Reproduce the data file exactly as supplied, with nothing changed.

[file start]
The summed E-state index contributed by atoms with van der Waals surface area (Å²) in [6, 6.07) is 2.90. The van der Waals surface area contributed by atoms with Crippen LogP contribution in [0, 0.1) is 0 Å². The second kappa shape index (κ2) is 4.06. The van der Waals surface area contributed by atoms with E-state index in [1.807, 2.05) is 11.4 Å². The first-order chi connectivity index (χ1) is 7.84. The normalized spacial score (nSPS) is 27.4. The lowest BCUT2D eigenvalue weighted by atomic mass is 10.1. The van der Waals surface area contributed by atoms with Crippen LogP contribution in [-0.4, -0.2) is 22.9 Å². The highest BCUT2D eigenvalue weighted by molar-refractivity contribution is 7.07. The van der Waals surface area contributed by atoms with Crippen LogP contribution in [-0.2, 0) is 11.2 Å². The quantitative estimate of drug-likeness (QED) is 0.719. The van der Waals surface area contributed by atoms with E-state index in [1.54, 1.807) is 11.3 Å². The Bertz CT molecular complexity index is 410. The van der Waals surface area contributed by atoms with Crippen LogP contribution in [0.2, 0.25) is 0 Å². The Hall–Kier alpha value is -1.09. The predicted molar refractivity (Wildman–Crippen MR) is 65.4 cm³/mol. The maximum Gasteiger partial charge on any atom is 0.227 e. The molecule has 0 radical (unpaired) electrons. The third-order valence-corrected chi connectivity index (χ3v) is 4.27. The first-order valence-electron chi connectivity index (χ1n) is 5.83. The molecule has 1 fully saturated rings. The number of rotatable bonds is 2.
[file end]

The summed E-state index contributed by atoms with van der Waals surface area (Å²) in [6, 6.07) is 2.90. The van der Waals surface area contributed by atoms with Crippen LogP contribution in [0, 0.1) is 0 Å². The second kappa shape index (κ2) is 4.06. The van der Waals surface area contributed by atoms with E-state index in [1.807, 2.05) is 11.4 Å². The first-order chi connectivity index (χ1) is 7.84. The normalized spacial score (nSPS) is 27.4. The lowest BCUT2D eigenvalue weighted by atomic mass is 10.1. The van der Waals surface area contributed by atoms with Crippen LogP contribution in [-0.4, -0.2) is 22.9 Å². The highest BCUT2D eigenvalue weighted by molar-refractivity contribution is 7.07. The van der Waals surface area contributed by atoms with Crippen LogP contribution in [-0.2, 0) is 11.2 Å². The quantitative estimate of drug-likeness (QED) is 0.719. The van der Waals surface area contributed by atoms with E-state index in [1.54, 1.807) is 11.3 Å². The Bertz CT molecular complexity index is 410. The van der Waals surface area contributed by atoms with Crippen LogP contribution in [0.2, 0.25) is 0 Å². The Hall–Kier alpha value is -1.09. The predicted molar refractivity (Wildman–Crippen MR) is 65.4 cm³/mol. The maximum Gasteiger partial charge on any atom is 0.227 e. The molecule has 0 radical (unpaired) electrons. The third-order valence-corrected chi connectivity index (χ3v) is 4.27. The first-order valence-electron chi connectivity index (χ1n) is 5.83. The molecule has 1 fully saturated rings. The number of rotatable bonds is 2.